Redwing Summer, Tom Bryan

Selkirk Lapwing Press, 2005 - £2.50 + 50p postage 

THERE’S SOMETHING appealing about the image of a redwing on the front of a pamphlet printed by Selkirk Lapwing press. I also liked the way the first poem (which is also the title poem) introduced that redwing ‘with red epaulettes’ singing over a grave — touching on the idea of loss, grief, haunting memory.  ‘Redwing Summer’ ends obliquely with ‘If birdsong might open graves / and raise the dead / it could happen here.’  And then the second poem seems almost to pick up directly from the first. The first few words of ‘It Came Upon a Sunday’ are: ‘So it did, on the same breeze / working the chestnut tree.’ The ‘ball-and-chain / of memory’ represents a sense of underlying pain which remains unexplained, but no less potent for that.

Memory is a rich source of material for Tom Bryan. Sometimes it’s a person (‘Hey, Eddie Rae’ is particularly good) and sometimes a whole era. In ‘Shell Shock’, for example, a friend’s uncle is described, but he is only one of a set of survivors:

Men moved quietly in the back rooms,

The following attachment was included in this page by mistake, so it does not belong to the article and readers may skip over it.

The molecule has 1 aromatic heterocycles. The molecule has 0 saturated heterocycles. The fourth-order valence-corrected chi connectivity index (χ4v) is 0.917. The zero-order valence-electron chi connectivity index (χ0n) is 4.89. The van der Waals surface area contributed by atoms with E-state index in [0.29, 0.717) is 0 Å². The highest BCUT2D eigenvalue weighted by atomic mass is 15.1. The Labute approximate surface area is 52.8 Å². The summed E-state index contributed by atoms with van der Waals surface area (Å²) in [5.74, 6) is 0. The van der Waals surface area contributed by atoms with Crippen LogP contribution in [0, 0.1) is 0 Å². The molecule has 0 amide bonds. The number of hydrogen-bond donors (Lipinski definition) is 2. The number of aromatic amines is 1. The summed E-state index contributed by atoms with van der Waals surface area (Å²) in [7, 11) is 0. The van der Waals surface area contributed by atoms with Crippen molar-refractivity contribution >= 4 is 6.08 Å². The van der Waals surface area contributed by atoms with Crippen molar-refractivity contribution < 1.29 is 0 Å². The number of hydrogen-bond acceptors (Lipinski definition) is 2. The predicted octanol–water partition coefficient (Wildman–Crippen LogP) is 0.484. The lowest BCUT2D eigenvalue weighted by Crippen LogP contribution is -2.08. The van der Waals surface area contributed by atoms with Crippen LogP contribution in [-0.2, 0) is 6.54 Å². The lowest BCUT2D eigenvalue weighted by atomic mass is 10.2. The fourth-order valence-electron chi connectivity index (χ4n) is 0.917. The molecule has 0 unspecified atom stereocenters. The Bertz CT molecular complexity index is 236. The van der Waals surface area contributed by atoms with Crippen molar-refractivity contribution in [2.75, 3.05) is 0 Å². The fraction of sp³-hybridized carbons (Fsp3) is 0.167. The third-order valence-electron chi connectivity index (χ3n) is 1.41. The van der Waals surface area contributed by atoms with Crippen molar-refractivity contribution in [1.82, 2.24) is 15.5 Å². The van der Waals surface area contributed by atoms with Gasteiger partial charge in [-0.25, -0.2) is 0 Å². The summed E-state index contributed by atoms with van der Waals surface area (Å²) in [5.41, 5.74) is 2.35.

came for a week, staying forever.

And there are poems which either hint at stories or, like ‘D.B. Cooper’ unfold the whole narrative — the tale of Daniel Cooper, who parachuted out of a commercial jetliner with $200,000. I wasn’t so sure about the last line of this poem which I thought perhaps overstated what had already been hinted at, but still I liked it.

Besides, this is not a poet who generally overstates: these are modest, quietly spoken texts, holding more than meets the eye. Bryan has a fine sense of irony, too. His last poem, ‘Things I’ve Made’ ends with this comment:

I could make an even longer list
of the things I never made
(or can’t or won’t)

And, very neatly, there’s no full stop… 

Helena Nelson